Stop considering scratch building and take the plunge. If worrying about model building problems is stopping you from diving in, those can be more difficult than the work itself.
Too, it may be harder to make the cash commitment when the supplies you need does not look like anything, i.e., wood, brass or styrene compared to a lovely lost wax part or injection molded component. The immediate gratification is simply not there. Hobby shops do not in most cases stock supplies for scratch builders so you have to source those yourself. These simple materials are not the sort of things we buy on impulse so it is understandable they are not sold in hobby shops.
Instead of a nicely made kit in a box with instructions, you the scratch builder as artist, engineer and craftsman can transform the wide variety of materials into something that is recognizably a part of a model railroad.
What comes with scratch building? Challenging, pleasurable, visually appealing, and an expression of your creativity and personality in your work.
To get started, go with something simple and develop your skills along the way. Get a hold of some plans, a scale drawing or a sharp photograph. Read about someone else's scratch building story and go from there. Then share your accomplishments here on the forum.
Jump in - the water's fine -- kit in a box with instructions (who wants instructions telling you how to build what you want to build?) is a bit boring -- most often then you're just being led by the nose on building yet another whatever it is out of the box. Pretty limited entertainment there! But when you are the designer and artist, now you are totally free to build as your creativity and personality direct. Liberating and invigorating!
Lots of good places to source the basics from and get started!
This B&O wagon top box car was scratch built in 1955, using a Model Railroader magazine "Dollar Car" article by Eric Stevens. Being O scale it was more like a 'Four Dollar Car" when adding in the cost of trucks and couplers. Walthers had milled roof stock for the B&O wagon top boxcar (and B&O wagon top covered hopper roof as well, which had a lower design). To make the body seamless between the sides and roof, I used some wood filler, sanded it smooth and glued on a Life magazine cover, cut to fit. The ribs are wire, per Eric Stevens' article.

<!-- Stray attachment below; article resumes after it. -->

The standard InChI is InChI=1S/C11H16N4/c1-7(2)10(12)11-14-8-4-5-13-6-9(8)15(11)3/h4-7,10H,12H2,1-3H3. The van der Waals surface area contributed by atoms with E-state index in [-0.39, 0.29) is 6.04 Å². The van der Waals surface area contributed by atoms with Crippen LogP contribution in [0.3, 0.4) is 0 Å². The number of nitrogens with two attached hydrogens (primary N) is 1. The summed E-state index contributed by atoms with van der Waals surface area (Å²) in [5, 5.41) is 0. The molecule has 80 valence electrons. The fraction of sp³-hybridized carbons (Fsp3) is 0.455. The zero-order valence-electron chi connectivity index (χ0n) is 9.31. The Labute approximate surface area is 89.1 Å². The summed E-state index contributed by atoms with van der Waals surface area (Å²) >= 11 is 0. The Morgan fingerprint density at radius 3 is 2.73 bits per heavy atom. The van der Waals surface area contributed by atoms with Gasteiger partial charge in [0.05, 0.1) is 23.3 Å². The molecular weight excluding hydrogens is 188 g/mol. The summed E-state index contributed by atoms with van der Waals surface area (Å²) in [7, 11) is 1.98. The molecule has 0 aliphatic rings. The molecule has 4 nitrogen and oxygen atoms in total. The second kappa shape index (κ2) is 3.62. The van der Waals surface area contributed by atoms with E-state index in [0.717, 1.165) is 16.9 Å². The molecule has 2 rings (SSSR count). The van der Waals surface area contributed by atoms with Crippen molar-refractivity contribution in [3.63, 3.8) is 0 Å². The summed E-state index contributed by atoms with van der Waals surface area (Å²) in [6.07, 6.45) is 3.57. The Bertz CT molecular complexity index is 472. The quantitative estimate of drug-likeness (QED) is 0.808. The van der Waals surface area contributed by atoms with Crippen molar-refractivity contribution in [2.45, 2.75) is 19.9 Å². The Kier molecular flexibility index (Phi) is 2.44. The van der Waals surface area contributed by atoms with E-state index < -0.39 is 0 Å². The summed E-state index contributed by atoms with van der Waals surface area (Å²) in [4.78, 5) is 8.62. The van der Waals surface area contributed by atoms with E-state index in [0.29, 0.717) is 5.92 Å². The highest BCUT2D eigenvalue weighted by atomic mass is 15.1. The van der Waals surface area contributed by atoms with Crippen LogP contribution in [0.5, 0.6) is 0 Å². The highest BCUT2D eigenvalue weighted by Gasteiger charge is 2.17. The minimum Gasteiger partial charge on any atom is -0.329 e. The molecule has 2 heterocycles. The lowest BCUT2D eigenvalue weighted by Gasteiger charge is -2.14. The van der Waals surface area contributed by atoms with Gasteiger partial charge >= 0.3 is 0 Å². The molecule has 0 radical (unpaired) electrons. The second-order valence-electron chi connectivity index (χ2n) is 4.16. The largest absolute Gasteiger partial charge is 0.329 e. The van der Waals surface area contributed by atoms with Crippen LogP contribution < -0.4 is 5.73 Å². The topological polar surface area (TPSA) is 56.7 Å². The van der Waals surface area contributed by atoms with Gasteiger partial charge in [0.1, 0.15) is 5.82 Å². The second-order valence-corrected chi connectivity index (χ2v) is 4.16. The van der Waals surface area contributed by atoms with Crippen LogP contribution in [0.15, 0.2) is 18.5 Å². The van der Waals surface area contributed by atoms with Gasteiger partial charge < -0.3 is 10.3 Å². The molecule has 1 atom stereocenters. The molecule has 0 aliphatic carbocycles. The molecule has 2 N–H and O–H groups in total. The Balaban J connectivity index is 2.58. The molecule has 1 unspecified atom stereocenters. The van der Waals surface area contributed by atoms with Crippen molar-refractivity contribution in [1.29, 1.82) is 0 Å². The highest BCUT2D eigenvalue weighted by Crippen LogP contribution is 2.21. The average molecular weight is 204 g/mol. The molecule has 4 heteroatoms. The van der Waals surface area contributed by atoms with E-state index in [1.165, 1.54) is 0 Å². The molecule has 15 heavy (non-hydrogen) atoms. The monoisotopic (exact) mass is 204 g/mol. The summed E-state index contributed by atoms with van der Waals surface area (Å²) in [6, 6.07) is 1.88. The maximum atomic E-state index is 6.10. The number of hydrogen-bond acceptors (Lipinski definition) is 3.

With in a year or two, the Life magazine cover sheathing began to show its weakness with rips and bulges. The car was put away for a while. I got my first job out of high school as an offset press operator. The outfit I worked for used large sheet zinc masters. They had a small pile of worn out masters and I was allowed to take home. The B&O wagon top was first up for a rebuild. Take everything off the body, scrape off the Life cover sheathing, sand it smooth and cover it with the sheet metal master material. Further, I could impress rivet detail for the car ends with a pounce wheel and straight edge.
With that done, the body details all pot back in place, I added underbody detail for air brake piping and rigging, referring to a copy of a 1953 Carbuilders Cyclopedia I had recently bought. Another coat of Floquil paint and All Nation decals finished the job. My early attempt at weathering was done in the 1980's.
In the Year 2000, there was an "O Ship" event, where O scale modelers sent out a car for interchange with other O scale modelers on a regional basis. Each modeler sent out a car, which went to another model railroad for a month. Photos were to be taken of it and sent to the car's owner. There were six in the northeastern region, and 7 months passed to get all cars back to their original owners. This model was my exchange car traveling to layouts from New Hampshire to Virginia and back. A few regions in O Ship were not as successful. Sadly, some of the models that went out for interchange were never returned.